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An online resource that also has a book should you prefer is Linuxcommand.org ....
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  1. #21
    Penguin of trust elija's Avatar
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    An online resource that also has a book should you prefer is Linuxcommand.org.
    What do we want?
    Time machines!

    When do we want 'em?
    Doesn't really matter does it!?


    Conkybots: Interactive plugins for your Conkys!

  2. #22
    Linux Newbie mactruck's Avatar
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    man is your friend

  3. #23
    Linux Newbie
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    I keep backup images of important things and redundancy wherever possible. I have two portable systems plus a netbook and a smart phone, so if any one of them fails, I have alternatives. I have more than a half dozen system images on each portable system, and I have an external USB drive with local backup copies, plus plenty of things saved in various network locations. So no one single point of failure knocks me out completely; at most, I lose a few things.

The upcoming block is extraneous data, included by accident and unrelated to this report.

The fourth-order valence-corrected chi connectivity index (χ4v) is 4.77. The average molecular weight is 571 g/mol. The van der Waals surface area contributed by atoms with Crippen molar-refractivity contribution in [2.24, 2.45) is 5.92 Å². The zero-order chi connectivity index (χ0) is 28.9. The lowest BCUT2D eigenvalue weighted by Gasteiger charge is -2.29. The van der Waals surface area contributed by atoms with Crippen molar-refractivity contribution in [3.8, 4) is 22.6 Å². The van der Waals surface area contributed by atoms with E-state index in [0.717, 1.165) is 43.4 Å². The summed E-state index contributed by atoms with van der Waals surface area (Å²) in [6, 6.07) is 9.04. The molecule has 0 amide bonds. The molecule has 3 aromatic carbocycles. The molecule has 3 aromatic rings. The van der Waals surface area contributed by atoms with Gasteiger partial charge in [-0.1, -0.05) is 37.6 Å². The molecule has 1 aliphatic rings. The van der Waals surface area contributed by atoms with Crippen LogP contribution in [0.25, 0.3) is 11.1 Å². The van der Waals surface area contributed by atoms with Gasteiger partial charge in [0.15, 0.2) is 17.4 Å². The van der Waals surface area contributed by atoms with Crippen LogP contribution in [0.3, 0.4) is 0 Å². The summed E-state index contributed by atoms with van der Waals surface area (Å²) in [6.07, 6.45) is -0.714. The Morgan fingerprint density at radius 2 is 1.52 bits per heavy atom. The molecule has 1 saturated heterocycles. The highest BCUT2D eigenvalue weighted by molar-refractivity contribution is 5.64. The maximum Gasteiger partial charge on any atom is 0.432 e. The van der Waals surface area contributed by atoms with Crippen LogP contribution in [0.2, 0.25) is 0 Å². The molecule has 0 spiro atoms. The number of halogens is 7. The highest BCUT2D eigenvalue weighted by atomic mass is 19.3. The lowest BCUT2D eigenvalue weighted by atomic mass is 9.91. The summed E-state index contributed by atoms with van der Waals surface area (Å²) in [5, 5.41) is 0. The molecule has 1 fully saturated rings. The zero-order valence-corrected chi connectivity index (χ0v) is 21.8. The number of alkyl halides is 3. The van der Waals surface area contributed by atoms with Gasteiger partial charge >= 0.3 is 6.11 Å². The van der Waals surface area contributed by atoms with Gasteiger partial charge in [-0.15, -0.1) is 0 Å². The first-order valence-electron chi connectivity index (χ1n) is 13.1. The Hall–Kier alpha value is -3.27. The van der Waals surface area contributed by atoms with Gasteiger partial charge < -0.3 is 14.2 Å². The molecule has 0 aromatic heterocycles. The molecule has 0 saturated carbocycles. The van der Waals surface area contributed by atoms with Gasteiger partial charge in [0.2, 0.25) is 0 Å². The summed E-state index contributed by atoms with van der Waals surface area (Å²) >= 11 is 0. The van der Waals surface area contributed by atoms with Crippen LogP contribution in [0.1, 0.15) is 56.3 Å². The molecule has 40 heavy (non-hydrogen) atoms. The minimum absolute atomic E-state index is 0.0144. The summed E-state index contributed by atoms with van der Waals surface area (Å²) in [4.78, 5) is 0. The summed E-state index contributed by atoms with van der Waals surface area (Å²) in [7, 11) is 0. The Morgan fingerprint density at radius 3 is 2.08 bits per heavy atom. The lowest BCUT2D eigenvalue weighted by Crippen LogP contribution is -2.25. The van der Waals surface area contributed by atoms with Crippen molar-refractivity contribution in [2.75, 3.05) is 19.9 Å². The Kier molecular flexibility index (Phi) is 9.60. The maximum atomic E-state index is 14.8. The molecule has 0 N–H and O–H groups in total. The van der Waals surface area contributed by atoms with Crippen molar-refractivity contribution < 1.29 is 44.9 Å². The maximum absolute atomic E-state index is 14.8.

Command-wise, I know what I am doing; I've actually DELIBERATELY wiped out systems in the past using the famous root command rm -rf /. You can use dd to wipe out the drive too, if you are going to replace its contents!
    Brian Masinick
    masinick AT yahoo DOT com

  4. #24
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    Quote Originally Posted by cousinlucky View Post
    Although Mr. Stephenson's book is nicely written about computer history; it does contain any terminal codes.
    I should have asked at LF before buying his book.
    I picked-up a copy about three years ago (paperback), and downloaded the text-file from Stephenson's website*, converted to EPUB with Calibre, and read it off my Android devices. Pretty amazing incites for a book written long before the dawn of the iPhone. At the end of reading it, you're going to look at almost any Word-Processor and think, "no," and begin to use a text-editor. Love this book!

    *Aside from a few Geeks and college students, there's not enough market for this book to make money. That's why he does sci-fi.

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